The 2013 airshow season was certainly a varied one in many different ways. One major plus over 2012 was prolonged periods of good weather that stretched across much of the display season. For many events like Cosford and Yeovilton it has been a long time since they enjoyed such wonderful weather. The weather also brought out the crowds with many events recording record attendances which are so important to securing the future of events though it also brought some traffic problems too!

However, before the season has really begun there were some disappointments. Southend Borough Council finally had to throw in the towel after it could no longer justify supporting the popular seafront airshow with its budget being squeezed more than ever. Financial pressures also led to the cancellation of the returning Folkestone Airshow despite such a successful return in 2012. There is however hope on the horizon for both venues with plans for new events in 2014.

The financial squeeze also had its effect on military participation. By March 2013, the RAF only planned to support three solo displays on top of the Red Arrows, Battle of Britain Memorial Flight and RAF Falcons Parachute Display Team (The Chinook displays are tasked by Joint Helicopter Command). These were the Typhoon, Tucano and Tutor. The latter two were however grounded for much of the normal work up period following accidents in the New Year. In the Tucano’s case, this meant missing all of May and early June while the team caught up with their work up. The Tutor Team had an even worse time of it. The fleet had to be modified with new propellers and while they returned to flight at the same time at the Tucano, on-going issues with the modifications kept delaying the team until it was too late to re-join the display circuit. We hope the Tutor is back on the circuit next as while it may lack the noise of the RAF’s jets, it does represent the aircraft Air Cadets and University Air Squadron member will fly plus it can land and operate from many of the smaller venues allowing RAF crew members to meet the public.

In the UK, air displays got off to an unusually early start with an extended season of events at the Shuttleworth Collection which was marking 50 years since it became a public attraction. While the Collection did not suffer the wash-outs it had done in 2012, the weather only really came good for a wonderful finale at their Autumn Air Display. They did however have a great season with the return of the Avro 504K and the Bristol M1C plus some wonderful visiting displays such as ARCo’s Hispano HA-1112-M1L Buchon and Graham Peacock’s Hawker Hunter T7 amongst others.

Duxford too enjoyed the good weather early in the year and kicked off its season with perhaps one of the most memorable shows in recent history marking the contribution of American airmen in the Second World War through the Eagle Squadrons and in particular, the USAAF 8th Air Force. The event saw the formation of the “Eagle Squadron” which comprised of the Biggin Hill Heritage Hangar’s Hurricane X, Spitfire The One’s Spitfire Ia, The Fighter Collection’s Curtiss P-47G Thunderbolt “SNAFU” and from the US, Comanche Warbirds’s North American P-51C Mustang “Princess Elizabeth.” Flown by Paul Bonhomme, Steve Hinton, Dan Freidkin and Ed Shipley the four-ship appeared alongside B-17G Flying Fortress Sally-B as well a unique item. However, it was the finale formation that really stole the show which saw the four warbirds tucked in tightly behind the nine Red Hawks T1s of the Red Arrows in clear blue skies!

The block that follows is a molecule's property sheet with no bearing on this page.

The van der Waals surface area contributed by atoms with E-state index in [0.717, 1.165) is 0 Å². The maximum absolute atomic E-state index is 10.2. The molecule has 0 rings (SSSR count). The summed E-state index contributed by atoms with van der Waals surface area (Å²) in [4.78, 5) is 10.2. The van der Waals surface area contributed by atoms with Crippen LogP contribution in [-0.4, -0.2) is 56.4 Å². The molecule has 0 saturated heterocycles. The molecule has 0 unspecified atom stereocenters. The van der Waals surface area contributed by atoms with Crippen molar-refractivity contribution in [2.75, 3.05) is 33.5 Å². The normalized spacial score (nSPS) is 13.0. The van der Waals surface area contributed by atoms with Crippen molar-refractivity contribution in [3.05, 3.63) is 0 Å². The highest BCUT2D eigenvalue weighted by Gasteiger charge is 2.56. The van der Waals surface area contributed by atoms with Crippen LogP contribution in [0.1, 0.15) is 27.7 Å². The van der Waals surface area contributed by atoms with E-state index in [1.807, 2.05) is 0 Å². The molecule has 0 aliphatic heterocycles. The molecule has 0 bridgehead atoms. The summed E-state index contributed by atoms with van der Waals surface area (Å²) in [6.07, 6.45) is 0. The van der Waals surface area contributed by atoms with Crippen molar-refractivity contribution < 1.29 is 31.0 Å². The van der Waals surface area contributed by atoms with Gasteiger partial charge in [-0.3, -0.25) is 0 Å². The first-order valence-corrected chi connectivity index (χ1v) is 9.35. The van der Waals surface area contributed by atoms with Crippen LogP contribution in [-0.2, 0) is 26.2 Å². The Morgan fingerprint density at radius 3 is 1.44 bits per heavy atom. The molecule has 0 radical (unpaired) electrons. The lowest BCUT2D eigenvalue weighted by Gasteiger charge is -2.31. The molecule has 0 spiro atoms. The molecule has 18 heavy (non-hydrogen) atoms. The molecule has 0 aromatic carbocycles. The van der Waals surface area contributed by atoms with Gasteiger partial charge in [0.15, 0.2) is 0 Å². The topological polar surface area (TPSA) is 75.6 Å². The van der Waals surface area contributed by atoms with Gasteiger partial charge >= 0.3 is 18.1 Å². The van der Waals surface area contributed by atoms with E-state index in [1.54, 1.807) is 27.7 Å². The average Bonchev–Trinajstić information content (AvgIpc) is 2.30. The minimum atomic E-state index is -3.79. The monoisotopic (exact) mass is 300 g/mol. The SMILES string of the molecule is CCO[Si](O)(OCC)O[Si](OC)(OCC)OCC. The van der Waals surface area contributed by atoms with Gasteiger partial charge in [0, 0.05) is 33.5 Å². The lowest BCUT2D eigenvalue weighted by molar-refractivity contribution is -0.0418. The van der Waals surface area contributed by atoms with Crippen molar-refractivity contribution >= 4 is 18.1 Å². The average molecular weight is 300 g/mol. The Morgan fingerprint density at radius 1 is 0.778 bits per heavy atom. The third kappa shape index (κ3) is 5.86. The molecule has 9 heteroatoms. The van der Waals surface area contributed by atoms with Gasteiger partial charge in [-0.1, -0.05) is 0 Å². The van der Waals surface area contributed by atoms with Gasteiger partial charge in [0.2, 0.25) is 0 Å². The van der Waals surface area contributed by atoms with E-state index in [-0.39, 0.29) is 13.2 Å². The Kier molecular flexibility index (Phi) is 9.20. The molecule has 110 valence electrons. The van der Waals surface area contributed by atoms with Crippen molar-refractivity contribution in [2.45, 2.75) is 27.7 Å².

Early June saw a very unique event at North Weald where Peter Teichman hosted a public unveiling for his P-40M Kittyhawk in its new colours of ‘Lulu Belle.’ It was a great chance to see the wonderful work Peter and his team do in preserving his collection of fighter aircraft.

The RAF Cosford weekend also saw superb weather. On the way up to Cosford I visited the Throckmorton Airshow which presented a wide range of displays including the RAF Typhoon FGR4 flown by Flt Lt Jamie Norris which was a spectacular addition to a small charity airshow.

Cosford itself shone in the brilliant weather. While it presented it usual mix of military and civilian shows, there were some unusual highlights. A C-130J Hercules C5 from RAF Brize Norton gave a flypast marking a very rare public appearance in 2013 and the Vulcan arrived in formation with the RV8tors display team. The show also featured a royal display crew with Prince Harry taking the front seat for the Army Air Corps Apache display. However, for many the Medical Emergency Response Team (MERT) role demonstration featuring the RAF Chinook and AAC Apache was the highlight of the show. With an emotive narration from Sean Maffett plus members of the armed forces involved with or having been saved by a MERT it was aerial theatre at itsvery best highlighting the superb work of the UK Armed Forces.